Japanese Lesson from Games: Pearl Before Pig

Time for another language pick up from a Nintendo Switch game! This time it’s from GNOSIA, the single-player social deduction game modeled after the popular social game Werewolf.

豚に真珠ってことにならなきゃいいけどね

Japanese: 豚に真珠ってことにならなきゃいいけどね

Hiragana: ぶたにしんじゅうってことにならなきゃいいけどね

Romaji: buta ni shinjyu tte yatsu ni naranakya ii kedo ne

豚に真珠 (buta ni shinjyu) might be one of the first Japanese proverbs that a student of the Japanese language will learn. However, to see it in the wild is a rare treat so I made sure to grab this screen shot.

The expression is often translated as “pearl before pig,” and means to give a pearl to a pig. The meaning comes from the thought, what would a pig do with something as valuable as a pearl even if you gave it to it? The pearl is such a great thing, but in the pig’s hands it becomes useless — the pig does not understand its value. Kind of like if you gave me the greatest sashimi knife ever created… I don’t know how to prepare sushi, I don’t know anything about the value or quality of knives, so what would I do with it?

The later half of the sentence, ってことにならなきゃいいけどね can be broken down as… ってことis referring to the preceding 豚に真珠 pointing to it as the topic. にならなきゃ is short form of にならなければwhich is “if it doesn’t become that.” And finally, いいけどね “would be good.” So, the character is saying something like, “well it would be great if this doesn’t become a pearl before pig sort of situation…” The previous sentence is talking about how one of the other characters has a special ability of being an engineer in the game… and the character speaking is doubting their ability. That’s too much game mechanics to explain here though.

Good stuff! I really enjoyed this game. If you’re looking for a classically structured JRPG to play on your Switch, I can confidently recommend this one. It’s not a game you’re likely to sit down and play for an hour in one sitting, but it’s great in short bursts!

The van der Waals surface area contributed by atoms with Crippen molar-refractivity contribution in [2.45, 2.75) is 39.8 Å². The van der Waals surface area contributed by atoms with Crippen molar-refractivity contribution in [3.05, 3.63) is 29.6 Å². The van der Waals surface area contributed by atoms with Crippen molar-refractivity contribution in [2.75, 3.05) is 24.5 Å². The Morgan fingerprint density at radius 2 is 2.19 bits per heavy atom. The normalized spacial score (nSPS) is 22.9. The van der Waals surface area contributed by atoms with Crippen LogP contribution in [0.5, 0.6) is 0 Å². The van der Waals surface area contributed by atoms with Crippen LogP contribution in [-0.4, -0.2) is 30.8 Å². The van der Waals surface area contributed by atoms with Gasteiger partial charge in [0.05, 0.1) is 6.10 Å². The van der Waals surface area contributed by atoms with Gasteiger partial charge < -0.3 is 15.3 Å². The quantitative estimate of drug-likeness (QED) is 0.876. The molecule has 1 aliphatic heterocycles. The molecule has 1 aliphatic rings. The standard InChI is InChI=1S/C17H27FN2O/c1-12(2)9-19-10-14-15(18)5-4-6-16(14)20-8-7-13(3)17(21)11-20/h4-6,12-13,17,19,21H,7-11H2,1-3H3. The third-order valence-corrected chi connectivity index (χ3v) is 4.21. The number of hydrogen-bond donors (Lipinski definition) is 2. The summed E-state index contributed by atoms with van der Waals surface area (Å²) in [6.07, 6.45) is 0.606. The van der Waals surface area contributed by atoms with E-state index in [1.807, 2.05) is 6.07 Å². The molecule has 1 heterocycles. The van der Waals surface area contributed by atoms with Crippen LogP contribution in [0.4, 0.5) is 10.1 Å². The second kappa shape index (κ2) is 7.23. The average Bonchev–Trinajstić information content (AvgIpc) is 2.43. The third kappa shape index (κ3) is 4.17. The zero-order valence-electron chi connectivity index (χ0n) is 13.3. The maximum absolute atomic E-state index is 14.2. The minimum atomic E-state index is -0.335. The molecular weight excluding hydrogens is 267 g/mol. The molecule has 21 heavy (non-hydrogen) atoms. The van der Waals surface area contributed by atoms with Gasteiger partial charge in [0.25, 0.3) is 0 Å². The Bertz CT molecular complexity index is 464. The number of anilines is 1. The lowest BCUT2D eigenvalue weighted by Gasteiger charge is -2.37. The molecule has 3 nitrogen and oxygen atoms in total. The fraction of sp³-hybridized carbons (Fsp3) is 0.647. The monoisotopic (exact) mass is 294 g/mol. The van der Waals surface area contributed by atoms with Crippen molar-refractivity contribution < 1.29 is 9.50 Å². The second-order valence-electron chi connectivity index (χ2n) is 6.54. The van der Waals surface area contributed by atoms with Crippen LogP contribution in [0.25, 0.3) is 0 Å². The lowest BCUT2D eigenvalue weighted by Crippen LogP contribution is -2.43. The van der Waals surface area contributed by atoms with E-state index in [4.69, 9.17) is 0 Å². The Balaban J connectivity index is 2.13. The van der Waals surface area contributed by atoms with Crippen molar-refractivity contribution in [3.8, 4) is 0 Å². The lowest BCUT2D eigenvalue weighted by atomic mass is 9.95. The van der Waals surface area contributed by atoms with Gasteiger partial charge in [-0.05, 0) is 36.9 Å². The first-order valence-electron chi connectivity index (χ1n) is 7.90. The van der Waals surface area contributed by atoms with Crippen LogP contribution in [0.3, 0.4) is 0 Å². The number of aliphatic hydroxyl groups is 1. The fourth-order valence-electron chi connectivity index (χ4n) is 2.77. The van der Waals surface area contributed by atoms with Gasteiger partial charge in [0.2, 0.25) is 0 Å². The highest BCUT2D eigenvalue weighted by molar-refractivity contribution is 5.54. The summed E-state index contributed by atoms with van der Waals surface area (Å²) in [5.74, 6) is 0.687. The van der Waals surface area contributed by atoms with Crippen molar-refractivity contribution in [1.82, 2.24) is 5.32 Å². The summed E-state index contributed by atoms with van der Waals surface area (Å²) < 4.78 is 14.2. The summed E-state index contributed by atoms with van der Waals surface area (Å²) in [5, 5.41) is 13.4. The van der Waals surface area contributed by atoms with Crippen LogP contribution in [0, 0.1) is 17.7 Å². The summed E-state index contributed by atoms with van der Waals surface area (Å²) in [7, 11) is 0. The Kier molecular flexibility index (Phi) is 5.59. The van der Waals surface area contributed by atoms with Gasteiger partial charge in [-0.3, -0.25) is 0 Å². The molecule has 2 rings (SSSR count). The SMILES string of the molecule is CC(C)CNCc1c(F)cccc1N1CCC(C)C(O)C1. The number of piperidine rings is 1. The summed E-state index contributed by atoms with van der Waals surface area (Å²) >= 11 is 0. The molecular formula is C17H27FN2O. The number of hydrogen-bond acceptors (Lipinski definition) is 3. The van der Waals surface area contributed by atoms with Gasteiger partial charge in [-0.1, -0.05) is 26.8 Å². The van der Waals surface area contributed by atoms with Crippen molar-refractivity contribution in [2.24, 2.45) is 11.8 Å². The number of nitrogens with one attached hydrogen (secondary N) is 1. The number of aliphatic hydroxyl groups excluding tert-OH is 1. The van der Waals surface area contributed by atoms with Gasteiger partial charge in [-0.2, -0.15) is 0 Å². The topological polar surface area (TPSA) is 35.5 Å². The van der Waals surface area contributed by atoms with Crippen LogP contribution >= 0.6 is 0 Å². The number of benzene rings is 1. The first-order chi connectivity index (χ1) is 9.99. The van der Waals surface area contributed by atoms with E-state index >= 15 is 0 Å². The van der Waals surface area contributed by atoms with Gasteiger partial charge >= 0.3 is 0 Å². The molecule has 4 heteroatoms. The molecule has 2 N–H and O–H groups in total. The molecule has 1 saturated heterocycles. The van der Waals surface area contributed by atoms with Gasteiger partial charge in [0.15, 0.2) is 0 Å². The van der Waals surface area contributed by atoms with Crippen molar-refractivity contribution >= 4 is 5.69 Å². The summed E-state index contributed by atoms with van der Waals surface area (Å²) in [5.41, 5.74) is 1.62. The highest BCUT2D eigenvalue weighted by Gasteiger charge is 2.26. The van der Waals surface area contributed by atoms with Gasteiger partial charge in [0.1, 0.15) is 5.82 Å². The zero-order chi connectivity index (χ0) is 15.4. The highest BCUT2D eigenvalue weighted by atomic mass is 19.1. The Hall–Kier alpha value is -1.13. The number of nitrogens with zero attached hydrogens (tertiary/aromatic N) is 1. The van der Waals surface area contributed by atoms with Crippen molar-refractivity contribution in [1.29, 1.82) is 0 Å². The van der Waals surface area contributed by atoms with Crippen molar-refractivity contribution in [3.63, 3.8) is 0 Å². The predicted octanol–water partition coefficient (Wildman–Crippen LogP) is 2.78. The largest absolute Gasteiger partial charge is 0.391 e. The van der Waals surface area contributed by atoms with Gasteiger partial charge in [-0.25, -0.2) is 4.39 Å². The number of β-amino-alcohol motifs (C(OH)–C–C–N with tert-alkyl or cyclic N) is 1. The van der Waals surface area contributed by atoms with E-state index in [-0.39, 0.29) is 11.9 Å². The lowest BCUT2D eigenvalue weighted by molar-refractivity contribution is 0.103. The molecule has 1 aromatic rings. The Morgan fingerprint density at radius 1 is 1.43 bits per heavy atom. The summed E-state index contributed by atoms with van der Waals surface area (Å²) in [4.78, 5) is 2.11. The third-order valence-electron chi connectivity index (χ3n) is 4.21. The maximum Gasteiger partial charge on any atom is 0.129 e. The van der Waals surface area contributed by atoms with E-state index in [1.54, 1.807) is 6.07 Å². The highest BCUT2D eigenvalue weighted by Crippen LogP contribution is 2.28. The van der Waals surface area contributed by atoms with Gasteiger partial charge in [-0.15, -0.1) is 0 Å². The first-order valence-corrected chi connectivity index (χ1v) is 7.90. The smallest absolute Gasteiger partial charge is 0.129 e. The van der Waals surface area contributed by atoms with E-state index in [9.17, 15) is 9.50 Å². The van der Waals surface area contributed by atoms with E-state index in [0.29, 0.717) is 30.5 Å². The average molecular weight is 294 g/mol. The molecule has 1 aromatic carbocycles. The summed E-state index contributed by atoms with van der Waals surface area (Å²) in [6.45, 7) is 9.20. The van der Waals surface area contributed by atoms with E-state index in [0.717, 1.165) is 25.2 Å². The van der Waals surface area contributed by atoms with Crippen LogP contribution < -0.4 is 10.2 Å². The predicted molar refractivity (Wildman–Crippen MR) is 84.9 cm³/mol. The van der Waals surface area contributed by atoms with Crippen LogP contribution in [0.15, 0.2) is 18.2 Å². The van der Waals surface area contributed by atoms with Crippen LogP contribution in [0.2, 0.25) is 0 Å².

Remember, if you want to play this game in Japanese you have to get it on the Japanese eShop. The US eShop version of Gnosia does NOT have the Japanese text available, so if you want to play this in Japanese you’ll need to get the Japanese version. A lot of games for the Switch are truly region free and will switch languages based on your system settings, but Gnosia, unfortunately, isn’t one of them.

Check my Twitter account @Japannewbie for more occasional Japanese language tidbits from games.

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Japanese Lesson from Games: One or two habits

The Nintendo Switch is region free, and many (not all) games, including Octopath Traveler, have the full Japanese text and audio available in the U.S. release of the game. No need to import from Japan! This is an amazing resource for gamers who are learning Japanese. Here’s my latest grab!

Octopath Traveler - hitokuse futakuse
hoka mo hito kuse futa kuse aru renchuu da!

Japanese: 一癖二癖ある

Hiragana: ひとくせふたくせある

Romaji: hito kuse futa kuse aru

It seems this is usually 一癖も二癖もある hito kuse mo futa kuse mo aru and means a person with a very unusual and quirky personality, normally used in a negative context.

There’s actually a lot of good Japanese in this screenshot. You’ll see the speaker is labeled as 客引き kyakuhiki which is often translated as a ‘tout’ but is basically someone who works to attract customers to buy their products, usually by calling out to them.

突如 totsujyo means ‘suddenly’, and isn’t a phrase I was familiar with.

連中 renchuu is a somewhat casual way to refer to a person or a group of people. It’s often used in a slightly negative context, but not always.

Good stuff! I really enjoyed this game. If you’re looking for a classically structured JRPG to play on your Switch, I can confidently recommend this one.

Check my Twitter account @Japannewbie for more occasional Japanese language tidbits from games.

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Monster Hunter Rise Ultra Basics

I am not a Monster Hunter expert by any means, but I have attempted to introduce many friends to the game. The action-packed epic battles, the nerdy customization, the cool aesthetic… and it’s multiplayer so I want people to play it with! Here are some answers to common questions I get about this somewhat obtuse game that I love so much.